Strong selection in the human-chimpanzee ancestor links the X chromosome to speciation

Strong selection in the human-chimpanzee ancestor links the X chromosome to speciation

Julien Y Dutheil, Kasper Munch, Thomas Mailund, Kiwoong Nam, Mikkel Schierup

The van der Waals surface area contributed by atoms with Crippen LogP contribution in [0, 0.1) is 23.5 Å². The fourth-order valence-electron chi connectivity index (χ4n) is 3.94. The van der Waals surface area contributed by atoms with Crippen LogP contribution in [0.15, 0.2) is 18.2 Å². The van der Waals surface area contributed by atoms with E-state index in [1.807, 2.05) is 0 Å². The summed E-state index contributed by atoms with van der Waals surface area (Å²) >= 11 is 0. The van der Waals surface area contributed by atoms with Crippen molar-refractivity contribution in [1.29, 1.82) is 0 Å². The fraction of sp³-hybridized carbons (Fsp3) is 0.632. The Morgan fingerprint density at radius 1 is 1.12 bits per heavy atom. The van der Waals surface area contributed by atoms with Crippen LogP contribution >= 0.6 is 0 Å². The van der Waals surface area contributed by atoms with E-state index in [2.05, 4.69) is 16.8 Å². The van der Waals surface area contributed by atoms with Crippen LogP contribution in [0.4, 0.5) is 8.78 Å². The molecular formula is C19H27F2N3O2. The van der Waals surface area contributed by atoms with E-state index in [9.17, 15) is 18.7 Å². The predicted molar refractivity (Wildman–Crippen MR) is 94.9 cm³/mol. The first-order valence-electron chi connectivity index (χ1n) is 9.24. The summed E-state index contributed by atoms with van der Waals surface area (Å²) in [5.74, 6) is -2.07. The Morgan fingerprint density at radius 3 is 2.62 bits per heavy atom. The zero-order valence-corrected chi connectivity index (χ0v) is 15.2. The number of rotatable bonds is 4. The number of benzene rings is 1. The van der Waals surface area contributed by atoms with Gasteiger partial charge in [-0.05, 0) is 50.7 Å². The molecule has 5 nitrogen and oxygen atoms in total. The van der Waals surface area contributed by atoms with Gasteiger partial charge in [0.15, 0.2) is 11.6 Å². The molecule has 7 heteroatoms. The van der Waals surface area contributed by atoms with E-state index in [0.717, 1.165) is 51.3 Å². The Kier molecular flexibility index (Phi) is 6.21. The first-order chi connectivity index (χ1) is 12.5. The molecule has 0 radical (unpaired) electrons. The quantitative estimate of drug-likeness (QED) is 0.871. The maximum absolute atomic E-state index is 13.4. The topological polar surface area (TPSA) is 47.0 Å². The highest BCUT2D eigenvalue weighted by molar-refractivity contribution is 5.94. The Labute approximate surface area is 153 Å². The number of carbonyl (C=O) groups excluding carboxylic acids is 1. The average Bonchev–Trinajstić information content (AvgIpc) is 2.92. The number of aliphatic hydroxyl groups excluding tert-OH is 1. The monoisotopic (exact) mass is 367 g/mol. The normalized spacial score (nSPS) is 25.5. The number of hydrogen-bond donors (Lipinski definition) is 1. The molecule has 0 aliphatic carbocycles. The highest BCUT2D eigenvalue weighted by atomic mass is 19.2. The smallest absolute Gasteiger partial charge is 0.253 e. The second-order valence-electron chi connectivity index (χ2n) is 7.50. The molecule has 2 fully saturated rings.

The human and chimpanzee X chromosomes are less divergent than expected based on autosomal divergence. This has led to a controversial hypothesis proposing a unique role of the X chromosome in complex human-chimpanzee speciation. Here, we study incomplete lineage sorting patterns between humans, chimpanzees and gorillas to show that this low divergence is entirely due to megabase-sized regions comprising one-third of the X chromosome, where polymorphism in the human-chimpanzee ancestral species was severely reduced. Background selection can explain 10% of this reduction at most. Instead, we show that several strong selective sweeps in the ancestral species can explain these patterns. We also report evidence of population specific sweeps of a similar magnitude in extant humans that overlap the regions of low diversity in the ancestral species. These regions further correspond to chromosomal sections shown to be devoid of Neanderthal introgression into modern humans. This suggests that these X-linked regions are directly involved in forming reproductive barriers.


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